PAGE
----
There was a long time after I finished the first draft of this book that I thought to myself, well, it seems like I’ve said all of the things I wish to say. And seeing people engage with it has been gratifying, but also reminded me that there’s other stuff I want to tell people about. Or in a crasser, more direct way, it’s been evidence that there is a market, however small, for the things that I might want to write.

I actually would like if you could tell the story of how this got written — because it wasn’t initially clear to you that you were writing a book.

The first thing is that I was interested in telling a story about a kind of relationship that I had been in — a certain kind of power dynamic in a relationship. I’d been trying to write about it unsuccessfully my whole first year at Wash U. The thing my very kind, very generous, very helpful workshop colleagues kept referring to was that my work was cold; there was an absence of emotion. And I meanwhile thought I was writing very — I thought my work was quite angry. That was not coming through.

In the fall of my second year, right around when I was starting to work on the first few sections that I wrote, all the Harvey Weinstein stuff started breaking. In a certain way it seems obvious: it was a conversation everyone was having, and then it seemed more possible to write about it because a door had been opened.

But I think part of it was also there was a conversation happening in publishing, and I had worked in publishing, and I was not in New York where the conversation was happening. Writing was a way to have a conversation with myself about what I was thinking.

The moment it becomes a novel is sort of a funny story. Ben Marcus came as our visiting professor, and one of the things a visiting professor does is read bits of all the fiction writers’ work. I had given him two sections, and I had written specifically for him the Ann Arbor section.

I was going to the critique with him, and I had twenty-five second of free time on the way in so what did I do? I checked Twitter. It was the day Al Franken was accused of sexual misconduct. That one hit me pretty hard — I was just like, are you fucking kidding me? This is so frustrating. Is no one able to keep their goddamn hands to themselves?

I just remember knocking on the door, and Ben Marcus came down, and I think the first thing I said to him was, “Well, Al Franken is a sex criminal.”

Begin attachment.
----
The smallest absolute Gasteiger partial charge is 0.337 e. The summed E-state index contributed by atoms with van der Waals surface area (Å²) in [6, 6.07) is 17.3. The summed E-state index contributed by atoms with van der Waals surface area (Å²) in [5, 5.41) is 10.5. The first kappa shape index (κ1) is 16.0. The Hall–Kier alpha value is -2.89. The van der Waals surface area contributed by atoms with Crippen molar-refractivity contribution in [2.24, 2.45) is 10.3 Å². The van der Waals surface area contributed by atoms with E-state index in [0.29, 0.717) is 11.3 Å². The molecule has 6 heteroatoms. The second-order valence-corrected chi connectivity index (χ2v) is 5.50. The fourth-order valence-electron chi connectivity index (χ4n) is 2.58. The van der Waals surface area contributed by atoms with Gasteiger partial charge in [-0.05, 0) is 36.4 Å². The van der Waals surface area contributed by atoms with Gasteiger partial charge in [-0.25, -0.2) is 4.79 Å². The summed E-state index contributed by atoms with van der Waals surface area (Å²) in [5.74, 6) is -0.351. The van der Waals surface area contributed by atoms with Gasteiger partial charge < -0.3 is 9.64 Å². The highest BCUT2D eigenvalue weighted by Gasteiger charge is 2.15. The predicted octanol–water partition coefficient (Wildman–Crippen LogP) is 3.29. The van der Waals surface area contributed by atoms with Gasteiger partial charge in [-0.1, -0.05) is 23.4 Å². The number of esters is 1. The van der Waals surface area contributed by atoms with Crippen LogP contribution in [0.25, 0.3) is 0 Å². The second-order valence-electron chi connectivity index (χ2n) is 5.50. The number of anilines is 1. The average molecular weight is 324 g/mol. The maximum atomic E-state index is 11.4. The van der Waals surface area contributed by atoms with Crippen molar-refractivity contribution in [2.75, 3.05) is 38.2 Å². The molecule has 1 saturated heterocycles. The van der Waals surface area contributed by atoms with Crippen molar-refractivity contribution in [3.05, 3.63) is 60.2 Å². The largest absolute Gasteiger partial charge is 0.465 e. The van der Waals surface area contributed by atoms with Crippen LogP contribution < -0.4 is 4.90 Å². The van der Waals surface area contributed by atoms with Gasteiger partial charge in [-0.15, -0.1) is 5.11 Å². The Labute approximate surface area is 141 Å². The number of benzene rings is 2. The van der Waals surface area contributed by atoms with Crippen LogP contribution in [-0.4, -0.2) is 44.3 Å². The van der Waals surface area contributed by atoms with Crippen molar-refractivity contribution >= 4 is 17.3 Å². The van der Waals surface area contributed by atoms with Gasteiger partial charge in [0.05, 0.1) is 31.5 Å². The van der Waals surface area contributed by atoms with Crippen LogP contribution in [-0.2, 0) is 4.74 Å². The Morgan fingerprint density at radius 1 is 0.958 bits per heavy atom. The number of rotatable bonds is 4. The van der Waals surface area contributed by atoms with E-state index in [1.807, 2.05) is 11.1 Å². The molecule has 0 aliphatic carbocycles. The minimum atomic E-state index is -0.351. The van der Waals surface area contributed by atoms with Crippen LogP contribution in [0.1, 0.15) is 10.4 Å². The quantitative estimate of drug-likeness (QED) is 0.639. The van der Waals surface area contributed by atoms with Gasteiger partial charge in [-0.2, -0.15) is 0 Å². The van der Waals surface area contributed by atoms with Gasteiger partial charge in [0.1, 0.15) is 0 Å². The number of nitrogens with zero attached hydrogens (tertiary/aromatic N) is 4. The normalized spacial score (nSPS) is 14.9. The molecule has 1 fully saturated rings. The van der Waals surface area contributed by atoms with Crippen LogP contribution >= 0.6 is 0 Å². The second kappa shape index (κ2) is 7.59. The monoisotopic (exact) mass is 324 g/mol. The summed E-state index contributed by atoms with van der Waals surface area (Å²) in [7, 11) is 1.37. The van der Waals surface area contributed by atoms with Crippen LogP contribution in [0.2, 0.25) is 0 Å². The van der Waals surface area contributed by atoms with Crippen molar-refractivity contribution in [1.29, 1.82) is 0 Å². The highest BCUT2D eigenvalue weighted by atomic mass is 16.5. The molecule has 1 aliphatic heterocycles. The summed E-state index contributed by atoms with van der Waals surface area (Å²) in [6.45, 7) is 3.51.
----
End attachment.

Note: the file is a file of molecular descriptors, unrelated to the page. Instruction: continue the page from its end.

He asked what had happened, and I explained what I had gathered from Twitter, and we kept talking and at some point I said, ‘I feel like now every time I meet a man I now have to ask him, ‘Have you sexually harassed anyone?’’

We were both silent. And then we moved to my work.

And he was wonderfully encouraging, and he asked if it was a novel. I was like… No, and he was like, maybe it should be. And so that’s when it became a novel.

It is hilarious that this book is a book largely because — not that it wouldn’t have happened in some other way eventually — but a man gave me permission to write this book and I was like, ‘Mmm, good idea!’

How hard was it then to adjust to the idea of, this is going to be a book? Did having someone say it explicitly scare you?

It was terrifying. The way that I worked around it was that I kept writing short stories, basically, and that was absolutely a way to avoid the pressure of having to craft a whole narrative, and to hang character development on the spine of a plot.

It’s funny, the first few stories, I wrote them and it didn’t feel like I was making anything up. But especially the later ones I was like ‘Okay, I need another story. I need another conversation. How do I maneuver my character into an encounter with someone who’s in some way different from the people she’s had conversations with before? How can the conversation she has be illuminating in a way that conversations previous have not been?’

I know that is basically what writing is, but it felt wrong! The bits that I wrote latest, to me they’re so clearly serving a purpose. There are parts of the book that feel pure because I didn’t think about them when I was writing them, and then there are parts that are me as a writer working really hard to get things to happen, and because I can see myself behind the scenes doing all the work, it just is so sweaty.

But then one of the sections I felt was the weakest, my editor was like, ’Oh that was one of my favorites,’ and I was like, huh, okay, interesting. Maybe I’m not the best judge of my writing?

Writing was a way to have a conversation with myself about what I was thinking.

That’s always such a weird dynamic, trying to figure out how much you can trust other people’s praise and critiques of your work, and to what extent you’re allowed to just ignore them, and trust your own judgment.

I think I know what’s wrong with the book, and I think that’s helpful. I have read minor critiques that I disagree with, and it bothers me less because I think, okay, well you’re just wrong about this.

I also had a full year of writing shit that I find just so embarrassing now. I mean, who knows, maybe there’s stuff in there I’ll use later. I do feel like I’m a writer who writes so painfully and infrequently that eventually I’m going to have to compost everything and somehow turn it into something if I want to keep having a career as someone who writes fiction.

But I know the feeling of walking into workshop with something that you are not totally proud of. Walking into workshop with the pieces of this novel, the feeling was, Help me out. I’ve gone as far as I can. I need to make this better, and I trust all of you, as opposed to, I’m so sorry I inflicted this piece of crap on you. I’m going to be shredding this as soon as I get home, and throwing my computer into the trash.

Speaking of the pace at which you work, I was wondering if you would talk a little bit about choosing to have a day job, and balancing that work with your writing.